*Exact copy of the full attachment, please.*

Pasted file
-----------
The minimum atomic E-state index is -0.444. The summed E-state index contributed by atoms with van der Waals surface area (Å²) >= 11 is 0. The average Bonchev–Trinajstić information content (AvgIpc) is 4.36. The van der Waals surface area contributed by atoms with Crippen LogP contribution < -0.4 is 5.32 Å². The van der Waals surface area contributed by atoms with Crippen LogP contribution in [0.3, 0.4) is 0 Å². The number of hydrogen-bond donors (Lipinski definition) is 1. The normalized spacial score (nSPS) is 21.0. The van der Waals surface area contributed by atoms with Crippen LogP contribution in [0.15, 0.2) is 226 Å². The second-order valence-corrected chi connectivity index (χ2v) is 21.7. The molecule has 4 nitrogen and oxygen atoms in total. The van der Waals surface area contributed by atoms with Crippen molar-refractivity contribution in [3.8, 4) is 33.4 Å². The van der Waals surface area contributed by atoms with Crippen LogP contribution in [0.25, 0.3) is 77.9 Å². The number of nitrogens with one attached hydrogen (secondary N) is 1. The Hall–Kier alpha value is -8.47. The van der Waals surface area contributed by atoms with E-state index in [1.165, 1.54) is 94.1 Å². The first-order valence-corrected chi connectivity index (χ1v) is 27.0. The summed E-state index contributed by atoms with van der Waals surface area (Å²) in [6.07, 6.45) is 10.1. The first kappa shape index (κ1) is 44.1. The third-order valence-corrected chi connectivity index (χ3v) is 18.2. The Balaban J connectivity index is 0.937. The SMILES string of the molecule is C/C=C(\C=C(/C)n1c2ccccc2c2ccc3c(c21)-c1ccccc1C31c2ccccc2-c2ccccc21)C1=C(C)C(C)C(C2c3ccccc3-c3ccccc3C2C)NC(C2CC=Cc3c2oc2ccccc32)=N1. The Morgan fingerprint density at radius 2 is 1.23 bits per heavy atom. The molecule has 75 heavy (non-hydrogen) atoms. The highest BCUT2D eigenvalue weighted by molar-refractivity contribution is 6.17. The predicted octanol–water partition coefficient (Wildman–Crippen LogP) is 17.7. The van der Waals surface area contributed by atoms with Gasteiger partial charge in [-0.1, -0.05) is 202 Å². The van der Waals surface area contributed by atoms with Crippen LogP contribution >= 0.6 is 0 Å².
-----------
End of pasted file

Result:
The minimum atomic E-state index is -0.444. The summed E-state index contributed by atoms with van der Waals surface area (Å²) >= 11 is 0. The average Bonchev–Trinajstić information content (AvgIpc) is 4.36. The van der Waals surface area contributed by atoms with Crippen LogP contribution < -0.4 is 5.32 Å². The van der Waals surface area contributed by atoms with Crippen LogP contribution in [0.3, 0.4) is 0 Å². The number of hydrogen-bond donors (Lipinski definition) is 1. The normalized spacial score (nSPS) is 21.0. The van der Waals surface area contributed by atoms with Crippen LogP contribution in [0.15, 0.2) is 226 Å². The second-order valence-corrected chi connectivity index (χ2v) is 21.7. The molecule has 4 nitrogen and oxygen atoms in total. The van der Waals surface area contributed by atoms with Crippen molar-refractivity contribution in [3.8, 4) is 33.4 Å². The van der Waals surface area contributed by atoms with Crippen LogP contribution in [0.25, 0.3) is 77.9 Å². The number of nitrogens with one attached hydrogen (secondary N) is 1. The Hall–Kier alpha value is -8.47. The van der Waals surface area contributed by atoms with E-state index in [1.165, 1.54) is 94.1 Å². The first-order valence-corrected chi connectivity index (χ1v) is 27.0. The summed E-state index contributed by atoms with van der Waals surface area (Å²) in [6.07, 6.45) is 10.1. The first kappa shape index (κ1) is 44.1. The third-order valence-corrected chi connectivity index (χ3v) is 18.2. The Balaban J connectivity index is 0.937. The SMILES string of the molecule is C/C=C(\C=C(/C)n1c2ccccc2c2ccc3c(c21)-c1ccccc1C31c2ccccc2-c2ccccc21)C1=C(C)C(C)C(C2c3ccccc3-c3ccccc3C2C)NC(C2CC=Cc3c2oc2ccccc32)=N1. The Morgan fingerprint density at radius 2 is 1.23 bits per heavy atom. The molecule has 75 heavy (non-hydrogen) atoms. The highest BCUT2D eigenvalue weighted by molar-refractivity contribution is 6.17. The predicted octanol–water partition coefficient (Wildman–Crippen LogP) is 17.7. The van der Waals surface area contributed by atoms with Gasteiger partial charge in [-0.1, -0.05) is 202 Å². The van der Waals surface area contributed by atoms with Crippen LogP contribution >= 0.6 is 0 Å².